• Supportive management
    • IV fluids (replace deficit followed by maintenance fluids)
    • Thromboprophylaxis (e.g. prophylactic LMWH)
    • Stool chart
    • Weigh daily
    • Assess nutritional status: if deplete then enteral feeding is preferable
    • No role for being NBM and can increase lactose intolerance
  • Flexible sigmoidoscopy
    • Should be undertaken within 72 hours (ideally 24h) to obtain diagnostic biopsy and to exclude CMV colitis.
  • Treatment
    • Steroids
      • 60mg po Prednisolone or 400mg iv hydrocortisone (100mg four times daily) for up to five days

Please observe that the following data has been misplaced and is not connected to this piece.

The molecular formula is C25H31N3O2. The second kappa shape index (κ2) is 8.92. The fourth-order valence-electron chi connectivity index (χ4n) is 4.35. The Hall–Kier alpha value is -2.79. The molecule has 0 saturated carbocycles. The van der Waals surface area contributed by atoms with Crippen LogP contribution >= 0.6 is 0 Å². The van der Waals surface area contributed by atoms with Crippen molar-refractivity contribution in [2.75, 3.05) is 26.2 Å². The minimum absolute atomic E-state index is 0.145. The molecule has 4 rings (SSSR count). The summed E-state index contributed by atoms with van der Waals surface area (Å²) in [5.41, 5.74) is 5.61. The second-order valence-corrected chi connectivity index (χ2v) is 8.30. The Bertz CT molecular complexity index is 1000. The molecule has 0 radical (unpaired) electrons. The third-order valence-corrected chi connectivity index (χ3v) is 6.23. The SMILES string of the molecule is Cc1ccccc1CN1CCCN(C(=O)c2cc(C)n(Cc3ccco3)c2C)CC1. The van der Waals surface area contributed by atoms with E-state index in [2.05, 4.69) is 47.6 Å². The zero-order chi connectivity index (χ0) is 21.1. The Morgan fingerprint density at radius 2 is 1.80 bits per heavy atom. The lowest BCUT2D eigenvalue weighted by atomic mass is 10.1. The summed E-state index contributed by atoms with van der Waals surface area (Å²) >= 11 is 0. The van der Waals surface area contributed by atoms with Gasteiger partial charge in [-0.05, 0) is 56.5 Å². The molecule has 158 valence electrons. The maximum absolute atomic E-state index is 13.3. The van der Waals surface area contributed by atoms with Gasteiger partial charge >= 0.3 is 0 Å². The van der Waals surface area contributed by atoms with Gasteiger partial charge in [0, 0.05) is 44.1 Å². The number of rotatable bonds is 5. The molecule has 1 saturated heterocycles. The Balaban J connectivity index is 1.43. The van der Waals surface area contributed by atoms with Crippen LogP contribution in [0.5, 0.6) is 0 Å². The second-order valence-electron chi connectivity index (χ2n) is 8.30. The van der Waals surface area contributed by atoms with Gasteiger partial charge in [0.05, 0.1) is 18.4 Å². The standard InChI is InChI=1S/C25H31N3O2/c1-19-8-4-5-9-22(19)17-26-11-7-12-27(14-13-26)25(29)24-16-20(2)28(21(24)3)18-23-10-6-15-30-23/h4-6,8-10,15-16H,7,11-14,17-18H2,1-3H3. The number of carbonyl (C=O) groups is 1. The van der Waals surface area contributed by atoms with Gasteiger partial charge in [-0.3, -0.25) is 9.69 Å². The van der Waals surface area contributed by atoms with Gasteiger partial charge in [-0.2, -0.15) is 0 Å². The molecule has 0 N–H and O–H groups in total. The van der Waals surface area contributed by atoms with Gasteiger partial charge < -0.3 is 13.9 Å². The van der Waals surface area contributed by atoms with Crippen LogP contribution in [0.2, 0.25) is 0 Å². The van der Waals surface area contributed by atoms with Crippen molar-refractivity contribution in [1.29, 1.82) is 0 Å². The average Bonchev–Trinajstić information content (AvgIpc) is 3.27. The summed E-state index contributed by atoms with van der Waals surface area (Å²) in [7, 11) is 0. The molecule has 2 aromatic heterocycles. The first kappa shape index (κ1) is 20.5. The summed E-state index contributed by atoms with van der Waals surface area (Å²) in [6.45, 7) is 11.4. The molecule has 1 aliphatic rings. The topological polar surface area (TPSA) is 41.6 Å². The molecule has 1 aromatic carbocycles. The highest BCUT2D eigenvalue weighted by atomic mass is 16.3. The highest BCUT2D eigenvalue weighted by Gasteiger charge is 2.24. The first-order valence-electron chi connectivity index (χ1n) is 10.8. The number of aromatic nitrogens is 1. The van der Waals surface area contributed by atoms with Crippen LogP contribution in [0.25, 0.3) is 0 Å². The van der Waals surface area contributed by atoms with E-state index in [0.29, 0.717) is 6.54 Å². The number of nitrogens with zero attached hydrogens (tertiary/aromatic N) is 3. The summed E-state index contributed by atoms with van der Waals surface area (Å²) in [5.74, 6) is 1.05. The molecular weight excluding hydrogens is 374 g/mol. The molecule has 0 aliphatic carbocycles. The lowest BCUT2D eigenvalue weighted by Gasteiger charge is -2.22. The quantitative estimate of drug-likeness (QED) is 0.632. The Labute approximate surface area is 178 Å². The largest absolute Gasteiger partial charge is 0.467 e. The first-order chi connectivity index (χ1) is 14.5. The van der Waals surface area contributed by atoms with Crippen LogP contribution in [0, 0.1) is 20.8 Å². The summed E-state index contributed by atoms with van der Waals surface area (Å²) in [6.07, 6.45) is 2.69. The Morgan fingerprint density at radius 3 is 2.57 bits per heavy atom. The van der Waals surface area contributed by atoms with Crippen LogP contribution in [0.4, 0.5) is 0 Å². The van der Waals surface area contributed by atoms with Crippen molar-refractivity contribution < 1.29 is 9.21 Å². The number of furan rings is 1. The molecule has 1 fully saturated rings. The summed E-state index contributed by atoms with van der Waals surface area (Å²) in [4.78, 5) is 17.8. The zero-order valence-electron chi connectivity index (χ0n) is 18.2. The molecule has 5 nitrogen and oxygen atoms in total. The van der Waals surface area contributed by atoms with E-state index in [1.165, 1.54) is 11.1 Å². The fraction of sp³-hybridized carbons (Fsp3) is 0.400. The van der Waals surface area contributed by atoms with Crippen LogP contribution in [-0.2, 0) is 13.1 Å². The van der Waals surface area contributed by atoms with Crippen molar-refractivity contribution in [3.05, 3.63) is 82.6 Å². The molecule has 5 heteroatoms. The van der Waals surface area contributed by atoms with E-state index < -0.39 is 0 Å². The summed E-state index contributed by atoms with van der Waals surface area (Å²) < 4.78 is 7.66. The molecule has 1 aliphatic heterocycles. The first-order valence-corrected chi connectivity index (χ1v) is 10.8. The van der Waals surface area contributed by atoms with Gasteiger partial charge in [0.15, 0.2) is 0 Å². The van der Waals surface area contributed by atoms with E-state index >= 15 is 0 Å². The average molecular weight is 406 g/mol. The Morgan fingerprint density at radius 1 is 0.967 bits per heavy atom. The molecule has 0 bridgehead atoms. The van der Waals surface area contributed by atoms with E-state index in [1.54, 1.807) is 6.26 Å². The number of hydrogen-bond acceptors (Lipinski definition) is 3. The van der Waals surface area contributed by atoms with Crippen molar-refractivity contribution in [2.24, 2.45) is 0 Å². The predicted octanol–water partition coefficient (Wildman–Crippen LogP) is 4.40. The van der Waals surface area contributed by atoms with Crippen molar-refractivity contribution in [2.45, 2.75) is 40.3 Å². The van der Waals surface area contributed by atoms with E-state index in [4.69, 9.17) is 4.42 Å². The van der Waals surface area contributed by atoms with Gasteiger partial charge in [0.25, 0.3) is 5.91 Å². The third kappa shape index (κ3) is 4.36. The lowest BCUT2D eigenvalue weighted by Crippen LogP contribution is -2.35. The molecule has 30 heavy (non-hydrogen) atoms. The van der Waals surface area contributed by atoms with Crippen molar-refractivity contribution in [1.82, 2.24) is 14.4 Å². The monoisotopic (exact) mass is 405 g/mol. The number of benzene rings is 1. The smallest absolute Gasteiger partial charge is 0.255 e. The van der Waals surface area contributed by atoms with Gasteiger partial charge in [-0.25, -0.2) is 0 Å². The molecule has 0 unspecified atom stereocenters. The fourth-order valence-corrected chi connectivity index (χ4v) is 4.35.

• There is no benefit in steroid therapy beyond 10 days.
    • Avoid antibiotics unless clear evidence of infection
    • Surgery
      • If any evidence of toxic megacolon (dilatation >5.5cm or caecum >9cm) then consider urgent colectomy depending on the clinical state of the patient.
      • A stool frequency >8/day or CRP >45 at 3 days predicts the need for colectomy in about 85% of cases.
      • Consider rescue therapy or colectomy if no improvement or deterioration at day three
  • Rescue therapy
    • Ciclosporin (2mg/kg/day)
      • Check magnesium, cholesterol and creatinine
      • Watch out for toxicity
      • Following remission, continue oral ciclosporin for 3-6 months
    • Infliximab
      • Check LFT, Hep B/C, HIV, varicella, TB (CXR or consider ELIZA)
        • No evidence for Hep C reactivation
      • Ensure vaccinations up to date (but no live vaccines)